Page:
Rice v. Olson - 324 U.S. 786 (1945)
U.S. Supreme Court
Rice v. Olson, 324 U.S. 786 (1945)
Rice v. Olson
Argued February 1, 1945
Decided April 23, 1945
324 U.S. 786
Petitioner, an Indian under a state court sentence of imprisonment for one to seven years upon his plea of guilty to a charge of burglary, petitioned a state court for a writ of habeas corpus, alleging that he had been deprived of due process of law in that the trial court failed to advise him of his constitutional rights to counsel and to call witnesses; that he had not waived those rights by word or action, and that the conviction was void because the alleged crime was committed on an Indian Reservation which was within exclusive federal jurisdiction.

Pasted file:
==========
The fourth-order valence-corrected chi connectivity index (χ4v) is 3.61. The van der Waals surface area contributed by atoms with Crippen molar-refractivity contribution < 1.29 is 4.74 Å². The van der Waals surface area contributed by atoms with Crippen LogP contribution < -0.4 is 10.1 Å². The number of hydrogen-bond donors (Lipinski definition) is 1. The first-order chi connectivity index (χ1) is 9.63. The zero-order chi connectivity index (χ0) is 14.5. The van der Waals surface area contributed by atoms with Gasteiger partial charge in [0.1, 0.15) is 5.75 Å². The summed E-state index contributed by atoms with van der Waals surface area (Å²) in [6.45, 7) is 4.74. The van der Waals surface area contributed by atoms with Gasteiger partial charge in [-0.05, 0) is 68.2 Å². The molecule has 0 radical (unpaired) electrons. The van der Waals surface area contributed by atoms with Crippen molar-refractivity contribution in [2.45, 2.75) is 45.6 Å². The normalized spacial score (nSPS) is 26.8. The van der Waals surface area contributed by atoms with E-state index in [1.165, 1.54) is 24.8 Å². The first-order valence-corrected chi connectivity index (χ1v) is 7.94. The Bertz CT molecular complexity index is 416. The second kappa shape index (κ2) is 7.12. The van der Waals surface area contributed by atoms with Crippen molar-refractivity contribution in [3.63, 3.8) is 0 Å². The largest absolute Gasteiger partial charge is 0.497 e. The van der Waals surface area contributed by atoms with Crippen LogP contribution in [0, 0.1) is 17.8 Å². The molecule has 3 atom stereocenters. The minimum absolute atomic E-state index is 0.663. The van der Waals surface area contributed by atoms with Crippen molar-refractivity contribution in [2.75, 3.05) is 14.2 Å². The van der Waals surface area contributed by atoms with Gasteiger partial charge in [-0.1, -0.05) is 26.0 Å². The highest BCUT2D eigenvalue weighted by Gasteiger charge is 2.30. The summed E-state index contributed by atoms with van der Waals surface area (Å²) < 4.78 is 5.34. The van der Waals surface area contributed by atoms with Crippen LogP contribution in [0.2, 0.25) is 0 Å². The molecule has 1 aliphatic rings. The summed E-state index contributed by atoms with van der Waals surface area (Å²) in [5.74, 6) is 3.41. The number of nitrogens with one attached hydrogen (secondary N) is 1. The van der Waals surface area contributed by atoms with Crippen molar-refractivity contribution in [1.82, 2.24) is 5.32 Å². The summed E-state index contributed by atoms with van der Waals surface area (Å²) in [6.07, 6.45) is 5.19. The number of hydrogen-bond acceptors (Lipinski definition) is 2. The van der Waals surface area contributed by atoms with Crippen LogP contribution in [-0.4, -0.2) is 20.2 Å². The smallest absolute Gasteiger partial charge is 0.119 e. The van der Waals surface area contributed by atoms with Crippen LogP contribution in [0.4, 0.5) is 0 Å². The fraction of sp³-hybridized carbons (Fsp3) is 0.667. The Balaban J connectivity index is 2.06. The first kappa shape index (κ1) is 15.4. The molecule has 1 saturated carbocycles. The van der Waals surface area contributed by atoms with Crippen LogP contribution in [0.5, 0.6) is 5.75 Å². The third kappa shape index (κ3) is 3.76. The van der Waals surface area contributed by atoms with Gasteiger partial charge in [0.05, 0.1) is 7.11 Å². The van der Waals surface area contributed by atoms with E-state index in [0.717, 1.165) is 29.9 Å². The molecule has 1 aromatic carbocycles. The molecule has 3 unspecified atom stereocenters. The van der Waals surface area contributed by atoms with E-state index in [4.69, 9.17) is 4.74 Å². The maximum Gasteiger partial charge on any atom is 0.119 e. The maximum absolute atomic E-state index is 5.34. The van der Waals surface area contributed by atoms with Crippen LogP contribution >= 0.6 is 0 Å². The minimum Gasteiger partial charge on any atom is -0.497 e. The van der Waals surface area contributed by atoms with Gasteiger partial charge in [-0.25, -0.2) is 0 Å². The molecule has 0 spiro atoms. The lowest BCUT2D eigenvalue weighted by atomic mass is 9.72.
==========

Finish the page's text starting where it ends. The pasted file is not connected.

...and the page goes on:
1. The allegations of the petition showed a prima facie violation of petitioner's right to counsel, and he was entitled to a hearing upon them. Pp. 788, 791.
2. By his plea of guilty, petitioner had not waived his constitutional right to counsel. P. 324 U. S. 788.
3. The state court having placed its judgment of dismissal squarely on the absence of merit in the petition, this Court cannot conclude that the petition failed to satisfy procedural requirements. P. 324 U. S. 792.
144 Neb. 547, 14 N.W.2d 850, reversed.
Certiorari, 323 U.S. 696, to review a judgment affirming the dismissal of a petition for a writ of habeas corpus.